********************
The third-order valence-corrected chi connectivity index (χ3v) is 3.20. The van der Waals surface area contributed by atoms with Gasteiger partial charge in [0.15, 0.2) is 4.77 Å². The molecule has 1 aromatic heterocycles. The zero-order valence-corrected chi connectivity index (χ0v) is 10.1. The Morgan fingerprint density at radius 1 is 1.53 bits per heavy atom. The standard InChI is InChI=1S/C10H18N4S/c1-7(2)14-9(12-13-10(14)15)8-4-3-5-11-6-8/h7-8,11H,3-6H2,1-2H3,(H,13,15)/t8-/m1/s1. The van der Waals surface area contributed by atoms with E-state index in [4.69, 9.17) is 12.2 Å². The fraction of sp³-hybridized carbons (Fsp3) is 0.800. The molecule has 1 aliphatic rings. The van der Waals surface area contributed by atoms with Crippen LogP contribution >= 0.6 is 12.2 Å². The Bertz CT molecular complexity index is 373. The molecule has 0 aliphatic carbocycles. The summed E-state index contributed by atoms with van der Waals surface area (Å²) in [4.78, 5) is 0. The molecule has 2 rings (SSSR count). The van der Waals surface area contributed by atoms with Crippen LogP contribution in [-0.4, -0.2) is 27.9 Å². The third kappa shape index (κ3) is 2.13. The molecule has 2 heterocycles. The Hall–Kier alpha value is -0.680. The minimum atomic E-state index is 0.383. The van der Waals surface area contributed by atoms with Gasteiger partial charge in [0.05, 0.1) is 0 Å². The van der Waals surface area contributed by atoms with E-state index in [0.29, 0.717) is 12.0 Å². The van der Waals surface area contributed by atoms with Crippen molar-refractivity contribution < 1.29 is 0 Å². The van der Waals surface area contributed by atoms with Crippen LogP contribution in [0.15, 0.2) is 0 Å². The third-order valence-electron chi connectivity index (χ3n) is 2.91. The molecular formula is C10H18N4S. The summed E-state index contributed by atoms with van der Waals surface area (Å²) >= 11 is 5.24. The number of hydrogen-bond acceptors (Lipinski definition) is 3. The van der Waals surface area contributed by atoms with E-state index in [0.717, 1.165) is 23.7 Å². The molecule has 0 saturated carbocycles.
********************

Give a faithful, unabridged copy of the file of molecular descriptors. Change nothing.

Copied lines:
The third-order valence-corrected chi connectivity index (χ3v) is 3.20. The van der Waals surface area contributed by atoms with Gasteiger partial charge in [0.15, 0.2) is 4.77 Å². The molecule has 1 aromatic heterocycles. The zero-order valence-corrected chi connectivity index (χ0v) is 10.1. The Morgan fingerprint density at radius 1 is 1.53 bits per heavy atom. The standard InChI is InChI=1S/C10H18N4S/c1-7(2)14-9(12-13-10(14)15)8-4-3-5-11-6-8/h7-8,11H,3-6H2,1-2H3,(H,13,15)/t8-/m1/s1. The van der Waals surface area contributed by atoms with E-state index in [4.69, 9.17) is 12.2 Å². The fraction of sp³-hybridized carbons (Fsp3) is 0.800. The molecule has 1 aliphatic rings. The van der Waals surface area contributed by atoms with Crippen LogP contribution >= 0.6 is 12.2 Å². The Bertz CT molecular complexity index is 373. The molecule has 0 aliphatic carbocycles. The summed E-state index contributed by atoms with van der Waals surface area (Å²) in [4.78, 5) is 0. The molecule has 2 rings (SSSR count). The van der Waals surface area contributed by atoms with Crippen LogP contribution in [-0.4, -0.2) is 27.9 Å². The third kappa shape index (κ3) is 2.13. The molecule has 2 heterocycles. The Hall–Kier alpha value is -0.680. The minimum atomic E-state index is 0.383. The van der Waals surface area contributed by atoms with Gasteiger partial charge in [0.05, 0.1) is 0 Å². The van der Waals surface area contributed by atoms with E-state index in [0.29, 0.717) is 12.0 Å². The van der Waals surface area contributed by atoms with Crippen molar-refractivity contribution < 1.29 is 0 Å². The van der Waals surface area contributed by atoms with Crippen LogP contribution in [0.15, 0.2) is 0 Å². The third-order valence-electron chi connectivity index (χ3n) is 2.91. The molecular formula is C10H18N4S. The summed E-state index contributed by atoms with van der Waals surface area (Å²) >= 11 is 5.24. The number of hydrogen-bond acceptors (Lipinski definition) is 3. The van der Waals surface area contributed by atoms with E-state index in [0.717, 1.165) is 23.7 Å². The molecule has 0 saturated carbocycles.